Recognizing the Signs of Dysphagia & Other Swallowing Problems
Dysphagia is a medical term used to describe swallowing problems. The term itself is derived from the Greek root “dys” meaning difficulty or disordered; and, “phagia” meaning to eat.
The Swallowing Process
Getting food from the mouth to the stomach can use up to 40 pairs of muscles and 8 nerves. Once food or liquid is placed in the mouth, the tongue and saliva work together to prepare it to move to the stomach. Saliva not only moistens food, it also triggers the swallowing reflex which sends a message to the larynx (voicebox) to close so food doesn’t travel down the trachea into the lungs.
Typically, the pharynx opens, allowing food to travel through the esophagus into the stomach.
People who have dysphagia and swallowing problems experience a disruption in the process.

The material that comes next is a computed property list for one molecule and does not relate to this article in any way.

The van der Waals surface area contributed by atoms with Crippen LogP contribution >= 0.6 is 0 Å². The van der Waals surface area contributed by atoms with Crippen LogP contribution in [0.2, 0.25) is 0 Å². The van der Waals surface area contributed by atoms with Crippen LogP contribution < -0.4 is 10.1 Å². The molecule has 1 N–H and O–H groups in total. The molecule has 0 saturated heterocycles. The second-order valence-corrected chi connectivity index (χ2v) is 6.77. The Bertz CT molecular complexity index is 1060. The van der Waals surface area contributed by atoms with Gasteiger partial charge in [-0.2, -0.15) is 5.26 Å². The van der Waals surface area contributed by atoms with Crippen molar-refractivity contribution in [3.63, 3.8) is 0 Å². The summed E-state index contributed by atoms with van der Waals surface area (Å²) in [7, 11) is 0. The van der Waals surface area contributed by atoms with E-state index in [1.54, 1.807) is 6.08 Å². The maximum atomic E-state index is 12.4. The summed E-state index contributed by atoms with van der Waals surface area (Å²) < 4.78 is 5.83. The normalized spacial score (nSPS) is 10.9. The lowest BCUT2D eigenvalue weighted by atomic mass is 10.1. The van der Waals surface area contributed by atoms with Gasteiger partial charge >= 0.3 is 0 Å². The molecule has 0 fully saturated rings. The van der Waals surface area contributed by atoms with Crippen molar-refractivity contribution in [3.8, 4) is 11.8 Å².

What Causes Dysphagia & Swallowing Problems Dysphagia and swallowing problems can come about at birth (cleft palate), can be developed with persons who have diseases of the central nervous system or as a result from stoke. Additionally, this condition can occur from various types of head, neck or esophageal cancer, from injuries sustained in an accident, or medications.
Dysphagia & Related Swallowing Problems
Anyone who thinks they may have dysphagia or is experiencing swallowing problems should consult their physician. If diagnosed by a physician, patients will often meet with a Speech Language Pathologist to examine the individual’s swallowing process. From that point, treatment may include learning how to swallow in a new way.